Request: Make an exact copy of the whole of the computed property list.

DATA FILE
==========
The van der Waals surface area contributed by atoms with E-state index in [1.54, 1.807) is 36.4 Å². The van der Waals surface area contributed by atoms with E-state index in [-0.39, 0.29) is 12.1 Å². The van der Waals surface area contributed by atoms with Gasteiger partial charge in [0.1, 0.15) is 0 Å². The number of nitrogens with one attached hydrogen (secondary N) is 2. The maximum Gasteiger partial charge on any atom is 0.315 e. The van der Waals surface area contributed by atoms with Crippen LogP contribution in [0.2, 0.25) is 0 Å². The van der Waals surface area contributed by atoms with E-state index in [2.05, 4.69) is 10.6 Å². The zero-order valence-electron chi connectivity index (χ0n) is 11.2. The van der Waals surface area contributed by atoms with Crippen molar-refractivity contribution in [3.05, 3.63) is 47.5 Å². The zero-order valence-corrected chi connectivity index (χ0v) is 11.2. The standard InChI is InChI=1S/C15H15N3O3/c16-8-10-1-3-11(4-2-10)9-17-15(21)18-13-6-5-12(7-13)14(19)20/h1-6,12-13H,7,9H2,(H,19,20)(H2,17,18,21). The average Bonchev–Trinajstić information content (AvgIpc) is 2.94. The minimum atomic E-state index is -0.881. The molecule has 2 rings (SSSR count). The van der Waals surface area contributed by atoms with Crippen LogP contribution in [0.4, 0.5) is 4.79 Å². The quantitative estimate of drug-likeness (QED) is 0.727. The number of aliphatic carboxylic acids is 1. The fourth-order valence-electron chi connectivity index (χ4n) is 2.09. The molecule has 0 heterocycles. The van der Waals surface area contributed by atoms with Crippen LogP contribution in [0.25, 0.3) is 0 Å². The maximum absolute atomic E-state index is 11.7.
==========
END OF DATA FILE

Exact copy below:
The van der Waals surface area contributed by atoms with E-state index in [1.54, 1.807) is 36.4 Å². The van der Waals surface area contributed by atoms with E-state index in [-0.39, 0.29) is 12.1 Å². The van der Waals surface area contributed by atoms with Gasteiger partial charge in [0.1, 0.15) is 0 Å². The number of nitrogens with one attached hydrogen (secondary N) is 2. The maximum Gasteiger partial charge on any atom is 0.315 e. The van der Waals surface area contributed by atoms with Crippen LogP contribution in [0.2, 0.25) is 0 Å². The van der Waals surface area contributed by atoms with E-state index in [2.05, 4.69) is 10.6 Å². The zero-order valence-electron chi connectivity index (χ0n) is 11.2. The van der Waals surface area contributed by atoms with Crippen molar-refractivity contribution in [3.05, 3.63) is 47.5 Å². The zero-order valence-corrected chi connectivity index (χ0v) is 11.2. The standard InChI is InChI=1S/C15H15N3O3/c16-8-10-1-3-11(4-2-10)9-17-15(21)18-13-6-5-12(7-13)14(19)20/h1-6,12-13H,7,9H2,(H,19,20)(H2,17,18,21). The average Bonchev–Trinajstić information content (AvgIpc) is 2.94. The minimum atomic E-state index is -0.881. The molecule has 2 rings (SSSR count). The van der Waals surface area contributed by atoms with Crippen LogP contribution in [0.4, 0.5) is 4.79 Å². The quantitative estimate of drug-likeness (QED) is 0.727. The number of aliphatic carboxylic acids is 1. The fourth-order valence-electron chi connectivity index (χ4n) is 2.09. The molecule has 0 heterocycles. The van der Waals surface area contributed by atoms with Crippen LogP contribution in [0.25, 0.3) is 0 Å². The maximum absolute atomic E-state index is 11.7.